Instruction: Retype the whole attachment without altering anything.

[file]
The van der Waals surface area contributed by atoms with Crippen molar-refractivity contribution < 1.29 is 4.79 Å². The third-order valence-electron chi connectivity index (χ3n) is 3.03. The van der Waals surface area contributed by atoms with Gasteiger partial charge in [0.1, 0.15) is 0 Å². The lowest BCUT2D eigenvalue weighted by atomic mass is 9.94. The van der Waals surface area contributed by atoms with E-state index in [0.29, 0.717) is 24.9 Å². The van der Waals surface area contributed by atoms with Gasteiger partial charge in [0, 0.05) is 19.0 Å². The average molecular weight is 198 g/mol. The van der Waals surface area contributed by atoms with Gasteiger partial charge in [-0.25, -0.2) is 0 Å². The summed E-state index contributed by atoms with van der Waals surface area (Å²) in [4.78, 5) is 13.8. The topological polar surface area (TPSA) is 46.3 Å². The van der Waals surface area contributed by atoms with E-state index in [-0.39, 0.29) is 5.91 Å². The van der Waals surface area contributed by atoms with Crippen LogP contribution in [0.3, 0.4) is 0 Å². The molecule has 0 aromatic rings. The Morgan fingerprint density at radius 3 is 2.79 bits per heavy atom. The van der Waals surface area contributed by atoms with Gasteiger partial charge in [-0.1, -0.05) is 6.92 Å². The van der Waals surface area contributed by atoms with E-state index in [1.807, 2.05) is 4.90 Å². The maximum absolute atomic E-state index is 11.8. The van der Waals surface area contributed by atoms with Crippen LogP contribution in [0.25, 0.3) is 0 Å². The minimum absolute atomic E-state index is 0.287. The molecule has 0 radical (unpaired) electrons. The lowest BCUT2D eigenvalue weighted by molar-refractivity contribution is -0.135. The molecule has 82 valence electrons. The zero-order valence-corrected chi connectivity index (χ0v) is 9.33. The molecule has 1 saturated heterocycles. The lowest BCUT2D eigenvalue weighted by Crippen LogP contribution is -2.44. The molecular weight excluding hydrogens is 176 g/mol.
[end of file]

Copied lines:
The van der Waals surface area contributed by atoms with Crippen molar-refractivity contribution < 1.29 is 4.79 Å². The third-order valence-electron chi connectivity index (χ3n) is 3.03. The van der Waals surface area contributed by atoms with Gasteiger partial charge in [0.1, 0.15) is 0 Å². The lowest BCUT2D eigenvalue weighted by atomic mass is 9.94. The van der Waals surface area contributed by atoms with E-state index in [0.29, 0.717) is 24.9 Å². The van der Waals surface area contributed by atoms with Gasteiger partial charge in [0, 0.05) is 19.0 Å². The average molecular weight is 198 g/mol. The van der Waals surface area contributed by atoms with Gasteiger partial charge in [-0.25, -0.2) is 0 Å². The summed E-state index contributed by atoms with van der Waals surface area (Å²) in [4.78, 5) is 13.8. The topological polar surface area (TPSA) is 46.3 Å². The van der Waals surface area contributed by atoms with E-state index in [-0.39, 0.29) is 5.91 Å². The van der Waals surface area contributed by atoms with Crippen LogP contribution in [0.3, 0.4) is 0 Å². The molecule has 0 aromatic rings. The Morgan fingerprint density at radius 3 is 2.79 bits per heavy atom. The van der Waals surface area contributed by atoms with Gasteiger partial charge in [-0.1, -0.05) is 6.92 Å². The van der Waals surface area contributed by atoms with E-state index in [1.807, 2.05) is 4.90 Å². The maximum absolute atomic E-state index is 11.8. The van der Waals surface area contributed by atoms with Crippen LogP contribution in [0.25, 0.3) is 0 Å². The minimum absolute atomic E-state index is 0.287. The molecule has 0 radical (unpaired) electrons. The lowest BCUT2D eigenvalue weighted by molar-refractivity contribution is -0.135. The molecule has 82 valence electrons. The zero-order valence-corrected chi connectivity index (χ0v) is 9.33. The molecule has 1 saturated heterocycles. The lowest BCUT2D eigenvalue weighted by Crippen LogP contribution is -2.44. The molecular weight excluding hydrogens is 176 g/mol.